You will not have to work there nor even change your socks, Where the little stream of whiskey comes flowing down the rocks… The Dyin’ Hobo, Recorded by Doc Watson


Lower Douglas Street, Omaha, is one of the hobo centers of the West

Lower Douglas Street, Omaha, is one of the hobo centers of the West

Hoboes : bindlestiffs, fruit tramps, and the harvesting of the West  Mark Wyman  New York : Hill and Wang, 2010  Hardcover. 1st ed. and printing. 336 p., [16] p. of plates : ill., maps, ports. ; 24 cm. Includes bibliographical references and index. Clean, tight and strong binding with clean dust jacket. No highlighting, underlining or marginalia in text. VG/VG

Two hobos walking along railroad tracks, after being put off a train

Two hobos walking along railroad tracks, after being put off a train

When the railroad stretched its steel rails across the American West in the 1870s, it opened up a vast expanse of territory with very few people but enormous agricultural potential: a second Western frontier, the garden West. Agriculture quickly followed the railroads, making way for Kansas wheat and Colorado sugar beets and Washington apples.

A hobo "jungle" along riverfront. Saint Louis, Missouri

A hobo “jungle” along riverfront. Saint Louis, Missouri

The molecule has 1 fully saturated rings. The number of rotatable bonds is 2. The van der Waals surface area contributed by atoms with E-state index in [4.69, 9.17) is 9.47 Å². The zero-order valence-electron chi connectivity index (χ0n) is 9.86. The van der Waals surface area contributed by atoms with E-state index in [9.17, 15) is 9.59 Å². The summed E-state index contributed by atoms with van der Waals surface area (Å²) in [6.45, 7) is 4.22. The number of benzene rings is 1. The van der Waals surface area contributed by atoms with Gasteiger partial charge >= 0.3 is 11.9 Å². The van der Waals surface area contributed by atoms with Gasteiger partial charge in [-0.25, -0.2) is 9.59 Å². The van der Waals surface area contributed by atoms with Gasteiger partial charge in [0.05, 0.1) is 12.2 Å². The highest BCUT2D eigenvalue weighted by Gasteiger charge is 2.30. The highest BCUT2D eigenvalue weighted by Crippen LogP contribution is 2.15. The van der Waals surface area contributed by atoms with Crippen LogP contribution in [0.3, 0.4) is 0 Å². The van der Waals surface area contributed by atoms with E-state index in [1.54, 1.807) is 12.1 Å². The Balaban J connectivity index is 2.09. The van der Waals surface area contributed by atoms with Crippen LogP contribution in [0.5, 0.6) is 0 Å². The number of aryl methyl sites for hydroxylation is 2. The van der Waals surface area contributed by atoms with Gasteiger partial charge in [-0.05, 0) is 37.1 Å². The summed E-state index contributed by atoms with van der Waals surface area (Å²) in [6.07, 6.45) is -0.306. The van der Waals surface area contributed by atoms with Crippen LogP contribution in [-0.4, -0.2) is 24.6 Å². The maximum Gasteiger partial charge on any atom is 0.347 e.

With this new agriculture came an unavoidable need for harvest workers-for hands to pick the apples, cotton, oranges, and hops; to pull and top the sugar beets; to fill the trays with raisin grapes and apricots; to stack the wheat bundles in shocks to be pitched into the maw of the threshing machine. These were not the year-round hired hands but transients who would show up to harvest the crop and then leave when the work was finished.

Hobo wakes up early in the morning from his bed alongside a corral. Imperial Valley, California

Hobo wakes up early in the morning from his bed alongside a corral. Imperial Valley, California

Variously called bindlestiffs, fruit tramps, hoboes, and bums, these men – and women and children – were vital to the creation of the West and its economy. Amazingly, it is an aspect of Western history that has never been told. In Hoboes: Bindlestiffs, Fruit Tramps, and the Harvesting of the West, historian Mark Wyman captures the lives of these workers. Exhaustively researched this narrative history is a detailed portrait of the lives of these hoboes, as well as a fresh look at the settling and development of the American West.

James Eads Howe, Pres. of the Hobo's Assoc., recently invited Pres. Harding to attend the assoc.'s convention to be held in Buffalo N.Y., July 2, 3, 4

James Eads Howe, President of the Hobo’s Assoc., recently invited President Harding to attend the assoc.’s convention to be held in Buffalo N.Y., July 2, 3, 4

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